Forum home Problem solving

Clematis is already forming buds - when would be the ideal time to prune?

Pink678Pink678 EnglandPosts: 168
I'm trying to work out when I should prune my Clematis (group 3 Sally evipo) ideally.

I'm supposed to wait until after the last frost, I think. And to cut back to just above a healthy bud about 30cm from the soil.

But it's already starting to form buds for the past couple of weeks, do I just carry on waiting?

Last year I left it rather late I think (around March), and cut off all the new growth, leaving only 30cm of wood at the bottom. But luckily it bounced back and produced lots of flowers.

I'm pretty new to this and it feels so wrong to cut off lovely new buds, but I guess that's how we are supposed to do it?

I'm in Oxfordshire so quite central. Wondering how to know it's the last frost, or whether to prune before that?

Thank you for any help.



  • JennyJJennyJ DoncasterPosts: 7,706
    I would get that done as soon as possible. No need to wait until the last frost, which could be as late as May depending on where you are. The "tradition" is to prune clematis before Valentine's day, but these days they seem to start into growth much earlier than that (here, at least).
  • bédébédé Surrey Hills, acid greensand.Posts: 1,367
    edited 15 January
    Pink678 said:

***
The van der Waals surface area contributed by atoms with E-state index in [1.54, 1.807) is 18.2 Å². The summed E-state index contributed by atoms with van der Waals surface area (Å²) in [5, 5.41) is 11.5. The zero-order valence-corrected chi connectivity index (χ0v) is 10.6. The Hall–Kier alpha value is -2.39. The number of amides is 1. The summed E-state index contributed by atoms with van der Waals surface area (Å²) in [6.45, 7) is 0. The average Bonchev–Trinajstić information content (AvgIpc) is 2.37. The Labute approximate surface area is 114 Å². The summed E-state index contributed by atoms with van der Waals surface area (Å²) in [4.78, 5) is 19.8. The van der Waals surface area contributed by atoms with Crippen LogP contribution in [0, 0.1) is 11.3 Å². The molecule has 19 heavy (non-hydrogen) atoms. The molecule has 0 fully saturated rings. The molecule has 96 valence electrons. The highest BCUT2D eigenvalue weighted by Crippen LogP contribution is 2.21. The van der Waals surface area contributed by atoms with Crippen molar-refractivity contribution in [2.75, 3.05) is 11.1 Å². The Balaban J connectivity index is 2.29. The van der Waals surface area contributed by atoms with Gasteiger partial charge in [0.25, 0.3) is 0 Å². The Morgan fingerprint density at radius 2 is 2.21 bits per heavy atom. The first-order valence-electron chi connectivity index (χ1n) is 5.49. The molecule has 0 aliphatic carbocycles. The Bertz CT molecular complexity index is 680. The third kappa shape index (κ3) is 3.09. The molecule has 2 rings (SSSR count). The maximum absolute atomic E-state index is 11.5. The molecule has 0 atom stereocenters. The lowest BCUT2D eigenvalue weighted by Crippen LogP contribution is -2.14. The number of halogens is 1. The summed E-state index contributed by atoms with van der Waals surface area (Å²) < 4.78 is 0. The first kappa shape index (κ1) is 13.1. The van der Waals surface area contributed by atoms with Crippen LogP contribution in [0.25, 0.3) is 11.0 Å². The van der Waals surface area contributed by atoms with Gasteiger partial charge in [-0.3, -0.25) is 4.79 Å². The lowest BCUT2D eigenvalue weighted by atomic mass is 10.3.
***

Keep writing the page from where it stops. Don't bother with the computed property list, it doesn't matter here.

I'm supposed to wait until after the last frost, I think. And to cut back to just above a healthy bud about 30cm from the soil.

    Stick to the rules.

    If you are a bit tentative go for 45cm as a first stab.  Just a tidy up now would reduce damage from winds.

    "Have nothing in your garden that you don't know to be useful, or believe to be beautiful."
  • PlantmindedPlantminded Wirral (free draining sandy soil)Posts: 1,754
    I prune my Group 3 Clematis, Etoile Violette once all the leaves have died down in autumn, with no ill effect for the past 10 years.  It depends on your soil and climate though as the old stems and foliage can offer protection over winter.
  • Pink678Pink678 EnglandPosts: 168
    Thank you very much JennyJ, bédé and Plantminded for your replies.
    It's so interesting to hear all the different approaches.
    I'm thinking maybe I will prune it relatively soon, though I know there is a risk that a hard frost would be damaging.
    Things seem to be sprouting up early this year. I've already got new green gladioli shoots coming up through the mulch.
  • LunarSeaLunarSea Cheshire / Derbyshire borderPosts: 1,159
    I usually do our Madame Julia Correvon in Feb. They are on an arch (one on each side) so I usually take some down very low but leave the odd stem at about 4' to get over the arch quickly. 

    It always seems drastic cutting good buds off but the whole lot gets shredded and added to the compost heap.
    Delusion is the ideal place to rest on a painful journey to the truth
  • FairygirlFairygirl west central ScotlandPosts: 49,147
    I do mine around March to avoid the worst of the weather, although that doesn't mean new growth doesn't get damaged. If I left it any later, I'd not be getting flowers till very late in the year.
    Some clems are tougher than others too, and it also depends what's around them to give the new buds some protection. You can also stagger it a bit - take some back harder than others, and see what happens. If they all thrive, you get a good layering of a mature plant, and can tie stems in well to get good coverage on fences or walls etc.